Meanwhile, Cambodian Khmer Federation President Krom Thach Ngoc Thach told VOA Vietnamese Language via email that “no one can change the past” and “Vietnam must respect history.”
During Saturday’s protest, Mr Thach urged Cambodians to boycott Vietnamese goods if the Vietnamese diplomat ignored their request.
Hanoi has not officially spoken out about the latest anti-Vietnamese protest in Cambodia, but previously the Vietnamese Foreign Ministry spokesman “vehemently objected to the Khmer extremists Kampuchea Krom in organizing illegal demonstration and burning Vietnam’s flag in Phnom Penh.”
Mr. Le Hai Binh also said that this action was “intentionally seriously offending the sentiments of the Vietnamese people, not in accordance with the good traditional friendship and friendship between Vietnam and Cambodia.”
In August 2014, when welcoming Cambodian National Assembly Chairman Samdech Heng Samrin, then Vietnamese Prime Minister Nguyen Tan Dung asked the Phnom Penh government “not to allow anti-Vietnam protests in which protesters burn Vietnam’s flag which he considered “causing emotional hurt of the Vietnamese people.”
The COVID-19 pandemic originating from China has driven Western countries to seek thei ways to reduce economic independence from China. With such a powerful corona virus, this trend also spreads to the so-called Chinese allies in Southeast Asia, Cambodia and the Philippines. The two countries have taken steps to show their desire to reduce their dependence on China and raise their vigilance.
Speaking at the groundbreaking ceremony of a coastal project in Sihanoukville province on June 1, Cambodian Prime Minister Hun Sen denied that Ream’s military port allows only Chinese warships to dock and affirmed Phnom Penh welcomes warships from all countries come there, including the US.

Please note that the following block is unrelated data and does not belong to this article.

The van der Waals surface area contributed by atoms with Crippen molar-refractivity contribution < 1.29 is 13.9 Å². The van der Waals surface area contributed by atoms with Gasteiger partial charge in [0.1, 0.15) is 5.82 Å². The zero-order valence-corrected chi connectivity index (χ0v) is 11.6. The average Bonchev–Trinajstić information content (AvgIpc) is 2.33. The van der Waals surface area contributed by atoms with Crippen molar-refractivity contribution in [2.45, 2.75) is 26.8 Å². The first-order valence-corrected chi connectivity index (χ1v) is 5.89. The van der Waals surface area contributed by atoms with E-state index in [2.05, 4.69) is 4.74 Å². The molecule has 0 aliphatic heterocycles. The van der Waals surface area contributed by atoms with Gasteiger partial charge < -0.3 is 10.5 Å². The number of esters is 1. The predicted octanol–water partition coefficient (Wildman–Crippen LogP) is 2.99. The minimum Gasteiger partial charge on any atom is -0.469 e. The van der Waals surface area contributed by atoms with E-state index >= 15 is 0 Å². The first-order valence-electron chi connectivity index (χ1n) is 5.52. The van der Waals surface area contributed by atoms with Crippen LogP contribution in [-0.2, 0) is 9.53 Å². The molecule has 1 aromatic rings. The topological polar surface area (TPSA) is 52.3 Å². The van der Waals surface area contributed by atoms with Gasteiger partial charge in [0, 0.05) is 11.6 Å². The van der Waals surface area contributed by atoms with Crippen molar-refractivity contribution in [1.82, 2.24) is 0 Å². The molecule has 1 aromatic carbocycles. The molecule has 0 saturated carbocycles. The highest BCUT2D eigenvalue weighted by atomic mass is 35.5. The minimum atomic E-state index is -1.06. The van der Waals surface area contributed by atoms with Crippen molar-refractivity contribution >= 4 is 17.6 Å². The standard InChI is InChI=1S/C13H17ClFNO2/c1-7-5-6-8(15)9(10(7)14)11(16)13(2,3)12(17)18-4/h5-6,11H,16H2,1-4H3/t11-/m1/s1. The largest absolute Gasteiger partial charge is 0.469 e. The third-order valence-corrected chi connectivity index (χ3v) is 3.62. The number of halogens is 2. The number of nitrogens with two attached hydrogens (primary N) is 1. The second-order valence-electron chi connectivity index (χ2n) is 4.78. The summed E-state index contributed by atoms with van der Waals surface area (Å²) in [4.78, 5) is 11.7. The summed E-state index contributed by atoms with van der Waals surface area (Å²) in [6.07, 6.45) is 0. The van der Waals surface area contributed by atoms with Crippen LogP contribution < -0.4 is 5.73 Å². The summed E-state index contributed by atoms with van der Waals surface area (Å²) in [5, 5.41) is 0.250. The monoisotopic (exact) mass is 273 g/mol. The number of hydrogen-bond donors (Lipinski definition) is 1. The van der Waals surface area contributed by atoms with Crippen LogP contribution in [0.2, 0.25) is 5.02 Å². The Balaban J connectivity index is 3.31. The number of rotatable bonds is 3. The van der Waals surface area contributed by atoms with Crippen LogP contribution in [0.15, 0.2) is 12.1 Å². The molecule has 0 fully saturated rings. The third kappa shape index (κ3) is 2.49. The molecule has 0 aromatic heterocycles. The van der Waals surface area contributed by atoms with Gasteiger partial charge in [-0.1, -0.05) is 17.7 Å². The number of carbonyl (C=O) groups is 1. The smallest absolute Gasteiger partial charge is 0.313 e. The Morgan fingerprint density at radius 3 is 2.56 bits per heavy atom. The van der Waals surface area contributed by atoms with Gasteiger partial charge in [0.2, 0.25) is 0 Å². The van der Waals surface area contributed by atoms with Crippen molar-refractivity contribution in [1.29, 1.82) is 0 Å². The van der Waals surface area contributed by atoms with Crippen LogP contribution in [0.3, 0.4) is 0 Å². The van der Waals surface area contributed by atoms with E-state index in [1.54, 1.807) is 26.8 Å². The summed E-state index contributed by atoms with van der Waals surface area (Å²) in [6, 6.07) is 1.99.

According to the Cambodian leader, recently some foreign diplomats, including the US, have expressed concern about Phnom Penh over the information that Cambodia only favors Chinese warships to visit its strategic port located towards the Gulf of Thailand.
And Hun Sen asserted, “If one country’s warship is docked at Ream, the other countries can do that. We don’t close the port to any other country.”
Hun Sen said that the Cambodian Constitution does not allow foreign military bases to be set up in his country but warships visits by all countries are welcome.
According to the Associated Press, the Cambodian leader said that Beijing does not need to set up bases in his country because there are other bases in the East Sea (South China Sea), referring to the illegal artificial entities that China has built.
At the same event, Hun Sen said Cambodia was ready to attend joint exercises with all countries. However, this is only done after the COVID-19 pandemic has passed.
A day after the statement, the Cambodian Prime Minister’s Office released a statement stressing Phnom Penh that it “will not ally with one country against another.”